Carpal Tunnel Syndrome (CTS), according to medical reviews, affects four to ten million Americans. The average person with CTS is forty to fifty years old and according to research, fifty percent of CTS individuals have it in their family background. A large portion of patients are women who are three times more inclined to be have it than men.
A person with CTS may experience numbness and tingling (dysesthesia) in the first three fingers and half of the ring finger. A person may have a swollen feeling in the fingers. The symptoms are usually worse at night in the beginning caused by constant flexion (bending) of the wrist. It’s possible for symptoms to occur during the day as the condition worsens or if a person is doing something during the day that aggravates the condition. As it gets worse a person can also get muscle involvement and the hand can experience weakness. It is unusual for the symptom to spread up the arm or into the shoulder. If a person experiences a symptom above the level of the wrist, it could indicate some other cause requiring further investigation.
What causes the problem? One of the common sources is frequent, repetitive, movements with the hands or excessive flexion of the wrist. Another contributing factor may be joint or bone disease. When CTS occurs the median nerve that runs from your forearm through a passageway in the underside of the wrist may experience a number of troubling symptoms. Any disease that causes swelling in ligaments or tendons can predispose you to have the disorder. The carpal tunnel is a path in your wrist formed by the carpal bones on the bottom of the wrist and the carpal ligament across the top of the wrist. The median nerve and several tendons run through the tunnel.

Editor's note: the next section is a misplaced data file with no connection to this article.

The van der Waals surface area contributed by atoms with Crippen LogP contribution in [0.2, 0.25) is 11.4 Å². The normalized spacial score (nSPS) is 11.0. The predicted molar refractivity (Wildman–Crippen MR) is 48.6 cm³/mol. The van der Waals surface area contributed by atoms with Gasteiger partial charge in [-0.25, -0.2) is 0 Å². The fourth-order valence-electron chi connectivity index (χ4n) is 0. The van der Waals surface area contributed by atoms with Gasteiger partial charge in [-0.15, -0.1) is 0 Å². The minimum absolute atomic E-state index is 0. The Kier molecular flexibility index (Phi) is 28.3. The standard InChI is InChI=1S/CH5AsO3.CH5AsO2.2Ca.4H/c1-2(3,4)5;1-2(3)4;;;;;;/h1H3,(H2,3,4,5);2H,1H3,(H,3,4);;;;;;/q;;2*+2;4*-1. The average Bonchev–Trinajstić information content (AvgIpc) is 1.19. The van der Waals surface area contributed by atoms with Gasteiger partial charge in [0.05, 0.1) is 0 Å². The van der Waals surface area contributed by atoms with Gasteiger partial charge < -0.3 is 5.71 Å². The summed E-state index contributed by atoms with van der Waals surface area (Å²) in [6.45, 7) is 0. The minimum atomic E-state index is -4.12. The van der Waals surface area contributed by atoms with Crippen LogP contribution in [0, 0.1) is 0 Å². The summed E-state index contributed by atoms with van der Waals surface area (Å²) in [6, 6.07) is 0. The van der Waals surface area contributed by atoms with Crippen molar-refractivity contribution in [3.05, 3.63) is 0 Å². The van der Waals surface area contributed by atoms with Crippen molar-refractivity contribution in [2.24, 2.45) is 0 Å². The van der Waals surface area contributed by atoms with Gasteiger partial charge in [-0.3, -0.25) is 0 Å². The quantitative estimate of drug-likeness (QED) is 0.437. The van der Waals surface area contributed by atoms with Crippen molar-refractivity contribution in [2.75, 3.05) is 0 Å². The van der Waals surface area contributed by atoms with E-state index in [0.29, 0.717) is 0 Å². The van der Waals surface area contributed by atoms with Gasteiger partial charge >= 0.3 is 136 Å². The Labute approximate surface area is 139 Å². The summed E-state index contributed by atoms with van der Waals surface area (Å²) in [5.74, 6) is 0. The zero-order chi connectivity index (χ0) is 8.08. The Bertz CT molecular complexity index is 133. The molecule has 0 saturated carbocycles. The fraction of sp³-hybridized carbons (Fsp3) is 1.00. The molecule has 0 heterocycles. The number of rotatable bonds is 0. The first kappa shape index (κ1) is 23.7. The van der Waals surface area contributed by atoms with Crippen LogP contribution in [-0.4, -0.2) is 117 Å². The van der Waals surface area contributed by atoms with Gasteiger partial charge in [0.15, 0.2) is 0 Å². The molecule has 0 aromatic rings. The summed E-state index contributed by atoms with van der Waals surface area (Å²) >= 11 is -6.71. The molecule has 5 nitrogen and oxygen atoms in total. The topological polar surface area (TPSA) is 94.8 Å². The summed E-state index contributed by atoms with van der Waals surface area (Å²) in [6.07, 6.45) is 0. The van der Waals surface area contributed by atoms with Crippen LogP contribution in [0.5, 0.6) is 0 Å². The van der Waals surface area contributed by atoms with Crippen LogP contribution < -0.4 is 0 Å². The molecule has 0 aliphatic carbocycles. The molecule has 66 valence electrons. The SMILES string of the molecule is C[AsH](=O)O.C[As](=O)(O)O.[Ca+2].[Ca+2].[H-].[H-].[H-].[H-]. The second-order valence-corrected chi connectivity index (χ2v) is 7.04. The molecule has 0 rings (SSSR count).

The primary diagnostic tool, after taking history and an exam, is an EMG, which is an electrical exam of nerves and muscle. The first part of the exam utilizes electrical impulses along different nerves to measure the speed and amplitude (strength) of the nerves. The second part of the exam uses a tiny needle inserted into muscles to check for nerve damage. Imaging studies may not be recommended.
Treatment may include carpal tunnel splinting, carpal tunnel injections, therapy, and or, surgery. Splinting the hand supports and keeps the wrist in a position that tends to keep the tunnel as open as possible. That will reduce compression of the nerve inside the tunnel. A person can also take anti-inflammatory medication to reduce swelling. For people spending hours on the computer, changing position of the computer keyboard or making other ergonomic changes can help ease symptoms. Additionally, exercise such as stretching, and strengthening drills may be helpful for people to improve symptoms. These exercises may be supervised by a physical or occupational therapist. As a final option, surgery releasing the carpal ligament, may be recommended.
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